Page 1 of 3 1 2 3 LastLast
Results 1 to 7 of 18
  1. #1
    Senior Member
    Join Date
    Jul 2004
    Posts
    2,488

    ?How to keep the nose down - even in waves?

    (See my question way down this post.)
    If you have spent some time watching other sailors you will have observed that the ones that ride nose high plane late, go slow and stall easily. Thankfully most people gradually learn to keep the nose down on reaches by keeping the sail sheeted on stretched arms and by swinging the head, upper body and hips forwards to transfer weight from the feet and onto the mast foot through the harness lines.


    When it comes to gybing a great majority still cuts off the pull of the sail and the mastfoot pressure too much and too early to keep speed through the transition. The clue here is to really sheet in but with a straight front arm and let the rig pull you over from heels to to toes. And to really swing your hips forwards and into the turn during the rig flip to counter the effect of the reduced mast foot pressure as the rig swings to the outside and back.


    Of the minority of sailors who can gybe well some goes on to try and learn waveriding. I'm one. It's not easy. Again keeping the nose down is key to keep speed. For novices like myself using a board with a fat tail obviously helps keeping the nose down, but comes at the price of a harder rail engagement and a more bouncy ride. And at some point you want to venture out into bigger waves and need sharper rails.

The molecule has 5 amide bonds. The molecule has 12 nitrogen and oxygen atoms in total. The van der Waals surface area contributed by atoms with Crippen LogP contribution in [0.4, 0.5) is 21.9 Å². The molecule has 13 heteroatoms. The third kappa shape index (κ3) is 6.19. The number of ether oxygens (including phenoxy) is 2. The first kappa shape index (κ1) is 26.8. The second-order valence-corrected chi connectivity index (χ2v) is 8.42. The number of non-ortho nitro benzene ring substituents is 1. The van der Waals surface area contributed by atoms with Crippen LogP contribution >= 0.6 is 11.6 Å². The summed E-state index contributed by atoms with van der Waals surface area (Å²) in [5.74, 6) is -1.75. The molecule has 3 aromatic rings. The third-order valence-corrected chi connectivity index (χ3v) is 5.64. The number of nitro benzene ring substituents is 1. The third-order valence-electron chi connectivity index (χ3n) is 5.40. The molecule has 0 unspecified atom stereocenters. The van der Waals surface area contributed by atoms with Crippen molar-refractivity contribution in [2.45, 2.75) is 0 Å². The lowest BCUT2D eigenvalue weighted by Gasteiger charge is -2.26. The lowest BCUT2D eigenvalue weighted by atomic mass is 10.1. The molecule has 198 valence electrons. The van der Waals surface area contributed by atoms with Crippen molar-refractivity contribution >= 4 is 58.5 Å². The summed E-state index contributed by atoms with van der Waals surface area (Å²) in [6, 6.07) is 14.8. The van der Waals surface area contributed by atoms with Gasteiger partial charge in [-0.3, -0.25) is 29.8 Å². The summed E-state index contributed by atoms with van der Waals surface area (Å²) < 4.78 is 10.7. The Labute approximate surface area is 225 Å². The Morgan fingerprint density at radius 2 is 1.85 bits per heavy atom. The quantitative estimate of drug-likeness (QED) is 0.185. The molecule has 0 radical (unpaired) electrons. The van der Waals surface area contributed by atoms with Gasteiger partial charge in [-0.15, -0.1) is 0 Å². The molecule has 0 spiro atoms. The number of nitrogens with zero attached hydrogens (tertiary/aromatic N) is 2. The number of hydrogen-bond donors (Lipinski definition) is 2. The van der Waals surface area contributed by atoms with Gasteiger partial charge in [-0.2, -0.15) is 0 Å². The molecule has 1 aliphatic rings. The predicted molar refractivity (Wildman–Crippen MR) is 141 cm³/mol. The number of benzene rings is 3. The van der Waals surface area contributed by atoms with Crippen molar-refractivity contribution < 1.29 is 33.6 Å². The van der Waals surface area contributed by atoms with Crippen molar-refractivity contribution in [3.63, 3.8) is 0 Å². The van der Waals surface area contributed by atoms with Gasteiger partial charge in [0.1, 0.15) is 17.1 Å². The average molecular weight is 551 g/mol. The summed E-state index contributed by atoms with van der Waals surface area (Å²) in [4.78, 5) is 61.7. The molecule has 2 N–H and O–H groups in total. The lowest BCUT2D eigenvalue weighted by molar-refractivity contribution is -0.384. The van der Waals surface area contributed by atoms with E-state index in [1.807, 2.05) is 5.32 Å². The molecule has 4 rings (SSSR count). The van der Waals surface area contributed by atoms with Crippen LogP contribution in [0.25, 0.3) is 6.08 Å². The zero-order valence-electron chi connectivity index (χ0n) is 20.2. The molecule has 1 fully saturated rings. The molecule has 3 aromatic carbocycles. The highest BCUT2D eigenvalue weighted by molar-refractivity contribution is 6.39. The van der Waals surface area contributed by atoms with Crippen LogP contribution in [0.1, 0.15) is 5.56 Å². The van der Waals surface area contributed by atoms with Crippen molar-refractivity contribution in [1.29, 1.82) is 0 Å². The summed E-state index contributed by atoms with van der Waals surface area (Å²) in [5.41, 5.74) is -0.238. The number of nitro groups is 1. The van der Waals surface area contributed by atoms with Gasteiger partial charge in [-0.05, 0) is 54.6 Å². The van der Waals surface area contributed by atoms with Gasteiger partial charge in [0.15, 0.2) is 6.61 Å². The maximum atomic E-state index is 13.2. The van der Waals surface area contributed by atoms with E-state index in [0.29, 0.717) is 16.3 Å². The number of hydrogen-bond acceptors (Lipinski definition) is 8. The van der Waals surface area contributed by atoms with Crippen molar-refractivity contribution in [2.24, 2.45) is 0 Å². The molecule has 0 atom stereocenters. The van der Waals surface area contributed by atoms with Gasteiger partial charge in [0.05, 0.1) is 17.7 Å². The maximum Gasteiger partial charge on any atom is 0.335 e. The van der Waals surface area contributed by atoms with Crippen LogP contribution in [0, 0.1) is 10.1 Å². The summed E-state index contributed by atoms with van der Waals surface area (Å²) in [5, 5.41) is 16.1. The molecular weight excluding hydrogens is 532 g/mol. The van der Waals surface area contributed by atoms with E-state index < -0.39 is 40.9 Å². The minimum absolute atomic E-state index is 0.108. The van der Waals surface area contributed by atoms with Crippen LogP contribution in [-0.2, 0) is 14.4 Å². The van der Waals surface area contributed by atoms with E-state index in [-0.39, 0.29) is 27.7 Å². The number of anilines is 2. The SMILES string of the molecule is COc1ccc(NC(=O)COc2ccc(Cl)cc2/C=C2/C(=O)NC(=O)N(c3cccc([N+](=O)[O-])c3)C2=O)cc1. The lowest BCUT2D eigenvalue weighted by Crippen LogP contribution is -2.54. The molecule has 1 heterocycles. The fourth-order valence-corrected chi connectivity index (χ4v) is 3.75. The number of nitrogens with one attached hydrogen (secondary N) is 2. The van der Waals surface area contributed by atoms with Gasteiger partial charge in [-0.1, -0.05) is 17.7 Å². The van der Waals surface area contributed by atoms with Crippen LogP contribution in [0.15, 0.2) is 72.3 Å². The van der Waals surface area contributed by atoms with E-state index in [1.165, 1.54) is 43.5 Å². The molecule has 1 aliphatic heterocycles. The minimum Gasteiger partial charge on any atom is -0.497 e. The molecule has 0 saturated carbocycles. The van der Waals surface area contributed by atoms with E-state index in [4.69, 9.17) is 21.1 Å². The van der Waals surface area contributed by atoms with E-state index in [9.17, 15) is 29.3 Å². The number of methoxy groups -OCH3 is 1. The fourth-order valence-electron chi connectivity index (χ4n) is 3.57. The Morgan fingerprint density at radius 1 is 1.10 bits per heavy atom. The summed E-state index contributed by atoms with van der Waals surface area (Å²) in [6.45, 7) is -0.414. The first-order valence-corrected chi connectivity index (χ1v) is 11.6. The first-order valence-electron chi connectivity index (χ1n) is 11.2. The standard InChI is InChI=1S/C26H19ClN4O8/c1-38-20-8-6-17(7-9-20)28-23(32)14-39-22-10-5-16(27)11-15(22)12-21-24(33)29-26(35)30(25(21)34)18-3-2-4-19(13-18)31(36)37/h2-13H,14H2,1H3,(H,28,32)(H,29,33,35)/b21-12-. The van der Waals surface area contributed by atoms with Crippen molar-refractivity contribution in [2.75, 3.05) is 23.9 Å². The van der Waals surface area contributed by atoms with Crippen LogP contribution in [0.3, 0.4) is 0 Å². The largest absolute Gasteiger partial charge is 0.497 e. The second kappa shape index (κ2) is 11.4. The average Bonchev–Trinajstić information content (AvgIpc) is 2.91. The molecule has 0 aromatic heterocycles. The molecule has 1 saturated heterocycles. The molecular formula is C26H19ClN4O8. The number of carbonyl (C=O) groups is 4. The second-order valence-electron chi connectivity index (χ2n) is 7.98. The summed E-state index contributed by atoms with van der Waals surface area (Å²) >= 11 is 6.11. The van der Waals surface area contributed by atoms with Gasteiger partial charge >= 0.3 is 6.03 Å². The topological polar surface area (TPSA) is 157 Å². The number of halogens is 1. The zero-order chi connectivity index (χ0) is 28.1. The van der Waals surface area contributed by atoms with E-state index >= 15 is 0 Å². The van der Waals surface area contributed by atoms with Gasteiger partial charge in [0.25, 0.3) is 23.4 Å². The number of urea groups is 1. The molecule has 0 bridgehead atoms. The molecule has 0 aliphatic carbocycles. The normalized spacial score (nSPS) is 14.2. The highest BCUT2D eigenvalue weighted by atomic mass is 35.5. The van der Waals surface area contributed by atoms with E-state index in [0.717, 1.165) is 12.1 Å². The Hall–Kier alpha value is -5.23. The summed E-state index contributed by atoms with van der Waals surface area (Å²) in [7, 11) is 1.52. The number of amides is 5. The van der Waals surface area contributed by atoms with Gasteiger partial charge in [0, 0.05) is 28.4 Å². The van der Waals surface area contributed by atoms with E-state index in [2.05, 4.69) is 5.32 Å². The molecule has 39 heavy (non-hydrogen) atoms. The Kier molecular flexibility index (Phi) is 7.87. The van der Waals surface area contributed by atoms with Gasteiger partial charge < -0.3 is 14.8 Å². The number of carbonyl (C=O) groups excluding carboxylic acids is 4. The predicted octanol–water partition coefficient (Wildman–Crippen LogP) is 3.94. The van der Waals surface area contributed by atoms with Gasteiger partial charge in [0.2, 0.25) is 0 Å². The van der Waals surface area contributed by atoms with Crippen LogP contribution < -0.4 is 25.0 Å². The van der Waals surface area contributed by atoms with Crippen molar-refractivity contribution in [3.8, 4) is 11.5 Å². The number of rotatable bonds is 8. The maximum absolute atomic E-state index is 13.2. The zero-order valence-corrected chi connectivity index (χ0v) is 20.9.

Which leads me to the QUESTION: What tips can the more advanced wave riders (myself excluded) give for keeping speed up in a wave environment? I've watched a few videos of sailors that are better than myself - and a lot braver - going out in in real waves with good angles, but still struggle a lot with speed. And it's not only about catching the wave, but also about working up enough speed once on it to do the first bottom turn. The picture I have in my head is of someone moving along rather slowly on a waveface with the tail of the board sticking into the wave at the back while the nose hangs out in front. And by the time they have finally managed to get some speed up the wave has often become so steep and close to crashing that it's more a question of trying to escape it than to go down the line. Which can be like asking it to crash on your head. So how do you keep the nose down at all times to get and keep speed?


    (Excuse my long post but I have a bad hip and a nice pin tailed waveboard sitting in my room and no wind or wave in sight. Back from Pozo. I will at some point have to travel far to catch a good wave and I don't want to waste it.)

  2. #2
    Senior Member
    Join Date
    Nov 2009
    Posts
    3,876
    whether a board runs nose high or low in my experience largely depends on the rocker line of the board, which is then tuned with mast foot position and fin size/rake.

  3. #3
    Senior Member hayesite's Avatar
    Join Date
    Dec 2009
    Location
    Middlesex
    Posts
    1,238
    I find taping a couple of house bricks to the nose of the boards helps! ��
    Currently retired to do more windsurfing before the body says NO!

  4. #4
    Senior Member Waterman47's Avatar
    Join Date
    Oct 2011
    Location
    Cape Town, South Africa
    Posts
    136
    Bend your knees when wave riding. Stiff legged antics are not going to work You noted the technique of straight front arm and a pulling the back arm in into a gybe. Great advice, but all useless if the knees are not bent. As in, almost 90 degrees. 99% of people don't bend enough. When I show them photos of themselves they are shocked, they will swear blindly that they are bending their knees and even argue beforehand.

    Try moving your footstraps more forward. In the old days you were considered cool if your footstraps were very far back, and a noob if they were forward. Forget that. Also try a mast track position slightly further forward. See what works for YOU. Experimentation is key - we are all different. Nowadays I keep my straps forward.